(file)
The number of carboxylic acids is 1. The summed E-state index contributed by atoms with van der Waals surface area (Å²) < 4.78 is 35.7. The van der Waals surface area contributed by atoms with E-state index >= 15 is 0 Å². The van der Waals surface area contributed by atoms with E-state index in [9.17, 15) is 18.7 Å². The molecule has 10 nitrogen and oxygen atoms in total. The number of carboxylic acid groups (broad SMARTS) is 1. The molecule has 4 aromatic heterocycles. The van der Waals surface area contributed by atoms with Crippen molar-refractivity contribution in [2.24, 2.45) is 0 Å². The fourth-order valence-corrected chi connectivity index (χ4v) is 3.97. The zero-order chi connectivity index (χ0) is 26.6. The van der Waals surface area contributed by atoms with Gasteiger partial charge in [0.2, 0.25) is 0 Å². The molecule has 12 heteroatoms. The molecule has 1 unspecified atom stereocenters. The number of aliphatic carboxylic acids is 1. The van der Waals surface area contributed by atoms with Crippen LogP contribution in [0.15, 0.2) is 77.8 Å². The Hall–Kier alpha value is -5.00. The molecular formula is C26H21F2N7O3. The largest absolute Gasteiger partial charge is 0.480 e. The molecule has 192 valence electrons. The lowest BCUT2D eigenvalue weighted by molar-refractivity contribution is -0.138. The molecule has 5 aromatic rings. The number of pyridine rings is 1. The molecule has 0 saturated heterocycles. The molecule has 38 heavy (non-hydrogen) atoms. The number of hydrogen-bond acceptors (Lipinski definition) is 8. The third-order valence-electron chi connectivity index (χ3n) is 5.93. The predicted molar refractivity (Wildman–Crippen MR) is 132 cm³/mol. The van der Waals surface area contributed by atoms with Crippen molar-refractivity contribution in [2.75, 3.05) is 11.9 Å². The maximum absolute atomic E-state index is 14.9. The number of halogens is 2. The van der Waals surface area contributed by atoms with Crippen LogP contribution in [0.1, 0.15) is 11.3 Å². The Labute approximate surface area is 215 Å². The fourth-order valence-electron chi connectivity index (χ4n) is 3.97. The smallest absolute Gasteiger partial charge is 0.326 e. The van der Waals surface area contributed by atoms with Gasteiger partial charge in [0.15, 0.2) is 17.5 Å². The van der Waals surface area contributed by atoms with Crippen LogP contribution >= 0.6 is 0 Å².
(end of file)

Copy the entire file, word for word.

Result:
The number of carboxylic acids is 1. The summed E-state index contributed by atoms with van der Waals surface area (Å²) < 4.78 is 35.7. The van der Waals surface area contributed by atoms with E-state index >= 15 is 0 Å². The van der Waals surface area contributed by atoms with E-state index in [9.17, 15) is 18.7 Å². The molecule has 10 nitrogen and oxygen atoms in total. The number of carboxylic acid groups (broad SMARTS) is 1. The molecule has 4 aromatic heterocycles. The van der Waals surface area contributed by atoms with Crippen molar-refractivity contribution in [2.24, 2.45) is 0 Å². The fourth-order valence-corrected chi connectivity index (χ4v) is 3.97. The zero-order chi connectivity index (χ0) is 26.6. The van der Waals surface area contributed by atoms with Gasteiger partial charge in [0.2, 0.25) is 0 Å². The molecule has 12 heteroatoms. The molecule has 1 unspecified atom stereocenters. The number of aliphatic carboxylic acids is 1. The van der Waals surface area contributed by atoms with Crippen LogP contribution in [0.15, 0.2) is 77.8 Å². The Hall–Kier alpha value is -5.00. The molecular formula is C26H21F2N7O3. The largest absolute Gasteiger partial charge is 0.480 e. The molecule has 192 valence electrons. The lowest BCUT2D eigenvalue weighted by molar-refractivity contribution is -0.138. The molecule has 5 aromatic rings. The number of pyridine rings is 1. The molecule has 0 saturated heterocycles. The molecule has 38 heavy (non-hydrogen) atoms. The number of hydrogen-bond acceptors (Lipinski definition) is 8. The third-order valence-electron chi connectivity index (χ3n) is 5.93. The predicted molar refractivity (Wildman–Crippen MR) is 132 cm³/mol. The van der Waals surface area contributed by atoms with Crippen molar-refractivity contribution in [2.75, 3.05) is 11.9 Å². The maximum absolute atomic E-state index is 14.9. The number of halogens is 2. The van der Waals surface area contributed by atoms with Crippen LogP contribution in [0.1, 0.15) is 11.3 Å². The Labute approximate surface area is 215 Å². The fourth-order valence-electron chi connectivity index (χ4n) is 3.97. The smallest absolute Gasteiger partial charge is 0.326 e. The van der Waals surface area contributed by atoms with Gasteiger partial charge in [0.15, 0.2) is 17.5 Å². The van der Waals surface area contributed by atoms with Crippen LogP contribution >= 0.6 is 0 Å².